Inspiration for your post-purchase emails

Ryze Superfoods sends great post-purchase emails.

The first email (linked below) welcomes the customer to the community and shares instructions on how to pause a subscription.

>>> Ryze post-purchase email example 1 <<<

Next, it introduces the brand’s mobile journal app along with instructions on how to use it.

The email ends with an invitation to follow the brand on Instagram and share photos.

The second post-purchase email example is also from Ryze.

>>> Ryze post-purchase email example 2 <<<

This email includes step-by-step instructions for making Ryze coffee.

This email is great because it checks all the critical boxes for a post-purchase email.

  • Affirm the purchase
  • Show the customer how to use the product
  • Recommend a related product

And the brand closes off by inviting customers to join its Facebook group.

The final post-purchase email example is from the beauty brand Ilia.

>>> Ilia post-purchase email example <<<

This email thanks the customer for their purchase and shares some information about the brand and its commitment to clean products and cruelty-free manufacturing practices.

Here are some additional emails that should also be part of your post-purchase sequence.

Review request

Your review request email is a great way to get feedback from your customers.

Ask them about their experience with your product—from ordering to delivery and actually using it.

After you ask, make it easy for them to share their feedback with a brief online survey. (If it takes too long, they probably won’t complete it).


Cross-sell emails are another great way to boost your revenue.

Use these emails to share products related to your customer’s most recent purchase.

But don’t just stop with the recommendation. Bonus points if you can really explain the value and make a case for why your customer should care.

**Note: For the purpose of this blog post, I don’t include transactional emails as part of the post-purchase sequence, so things like order and shipping confirmation are not covered.

4. Win-back/Re-engagement

Email lists go stale over time. 

People change their email addresses, get busy and stop opening emails, or maybe they lose interest in your content.

 A win-back/re-engagement email sequence helps you reconnect with those disconnected subscribers and remind them why your products may be the answer to their prayers.

5. Newsletter/Nurture

A nurture sequence is a great way to stay connected with your email subscribers and remain top-of-mind.

Some brands make the mistake of only emailing their list with sale announcements and discount codes. But a more effective approach may be to engage consistently with valuable content so that every email doesn’t feel like a hard sell.

Another challenge with consistently trying to sell using discounts is that you eventually train your audience to never buy your product at full price—which is never a good idea.

Please don't do that gif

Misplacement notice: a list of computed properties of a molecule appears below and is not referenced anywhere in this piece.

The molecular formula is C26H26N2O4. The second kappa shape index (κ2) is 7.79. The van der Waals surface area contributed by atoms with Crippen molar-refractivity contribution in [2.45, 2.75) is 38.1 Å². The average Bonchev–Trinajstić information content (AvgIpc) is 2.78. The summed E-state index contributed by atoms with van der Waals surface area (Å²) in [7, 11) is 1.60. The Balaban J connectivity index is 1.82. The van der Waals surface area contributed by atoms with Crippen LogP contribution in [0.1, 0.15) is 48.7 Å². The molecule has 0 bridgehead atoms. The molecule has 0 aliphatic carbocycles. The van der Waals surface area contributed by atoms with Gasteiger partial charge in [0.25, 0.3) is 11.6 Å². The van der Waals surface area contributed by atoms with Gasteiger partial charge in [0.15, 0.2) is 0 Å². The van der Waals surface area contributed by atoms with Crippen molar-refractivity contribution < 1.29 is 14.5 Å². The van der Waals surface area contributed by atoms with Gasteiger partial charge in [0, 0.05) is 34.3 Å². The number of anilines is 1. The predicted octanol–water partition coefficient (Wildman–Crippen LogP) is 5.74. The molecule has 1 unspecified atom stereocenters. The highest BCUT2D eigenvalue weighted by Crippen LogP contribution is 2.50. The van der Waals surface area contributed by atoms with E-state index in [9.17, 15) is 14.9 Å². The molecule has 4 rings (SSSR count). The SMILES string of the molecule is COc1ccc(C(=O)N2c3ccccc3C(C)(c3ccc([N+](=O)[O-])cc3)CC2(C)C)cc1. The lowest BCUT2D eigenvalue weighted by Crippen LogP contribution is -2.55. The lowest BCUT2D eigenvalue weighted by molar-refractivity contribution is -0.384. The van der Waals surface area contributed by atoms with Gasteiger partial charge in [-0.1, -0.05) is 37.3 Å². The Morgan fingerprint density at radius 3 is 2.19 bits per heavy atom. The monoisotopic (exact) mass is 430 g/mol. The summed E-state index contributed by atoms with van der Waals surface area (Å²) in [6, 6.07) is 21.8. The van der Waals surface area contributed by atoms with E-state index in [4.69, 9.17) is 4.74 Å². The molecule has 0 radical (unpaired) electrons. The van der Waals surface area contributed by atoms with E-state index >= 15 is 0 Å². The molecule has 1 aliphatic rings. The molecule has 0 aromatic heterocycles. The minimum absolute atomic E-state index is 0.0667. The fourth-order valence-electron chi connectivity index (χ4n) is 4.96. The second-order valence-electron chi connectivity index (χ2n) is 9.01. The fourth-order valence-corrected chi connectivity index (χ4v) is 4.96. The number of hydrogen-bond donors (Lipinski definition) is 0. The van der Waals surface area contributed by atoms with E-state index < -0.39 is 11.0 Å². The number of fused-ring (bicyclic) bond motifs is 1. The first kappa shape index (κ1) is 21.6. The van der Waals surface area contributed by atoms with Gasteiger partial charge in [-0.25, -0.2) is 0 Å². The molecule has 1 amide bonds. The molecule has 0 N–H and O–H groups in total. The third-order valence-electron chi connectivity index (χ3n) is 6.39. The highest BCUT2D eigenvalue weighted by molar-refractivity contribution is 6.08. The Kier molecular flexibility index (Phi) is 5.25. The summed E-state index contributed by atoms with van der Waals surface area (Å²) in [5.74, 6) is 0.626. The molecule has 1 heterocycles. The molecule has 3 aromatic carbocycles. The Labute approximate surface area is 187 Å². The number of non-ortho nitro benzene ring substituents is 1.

Weekly or bi-weekly newsletter emails are the solution to this problem.

Newsletter email ideas

  • Share behind-the-scenes information about your brand 
  • This could include your process for creating products, packaging products, etc
  • Share user-generated content and testimonials
  • Share use cases for your products so subscribers can see the value in using them

This MeUndies newsletter is a great example.

>>> MeUndies nurture email example <<<

The brand gives an inside peek into the brand by introducing one of its designers and sharing her favorite designs, her work process, her workspace, and her favorite products.

Bonus:  Loyalty/Referral Program

If you’re at the stage in your brand where you have a loyalty or referral program, you should have an email sequence that promotes it.

This doesn’t need to be a lengthy email sequence. A 3-part email sequence is a good place to start (you can modify and test as you go).

Your emails should cover the following:

  • The mechanics of your loyalty program (percentage or dollar value discount, what it takes to earn, how to redeem discounts/rewards, how often they can redeem)
  • How to refer friends/colleagues
  • A unique referral code (for tracking) – make it easy to share with a 1-click setup

And for the last of the examples…

>>> MeUndies referral email example <<<

This referral email from MeUndies invites customers to share and participate in their referral program.

The email is great because the reward amount (per referral) is clear—$20 per referral, and there’s a button call to action.

TL;DR: Implement these 5 email sequences to boost revenue for your online store

  1. Welcome sequence. Introduce subscribers to your brand and tell them why they should care.
  2. Abandoned cart sequence. Recover lost revenue by following up.
  3. Post-purchase sequence. Teach buyers how to use your product(s) and recommend similar products.
  4. Win-back/Re-engagement sequence. Reconnect with those disconnected subscribers.
  5. Newsletter/nurture sequence. Stay connected with your email subscribers and remain top-of-mind.

While this blog post doesn’t cover every single email sequence that you could send to your email list, this is a very good place to start. 

Having these emails implemented will help boost your store revenue from email marketing.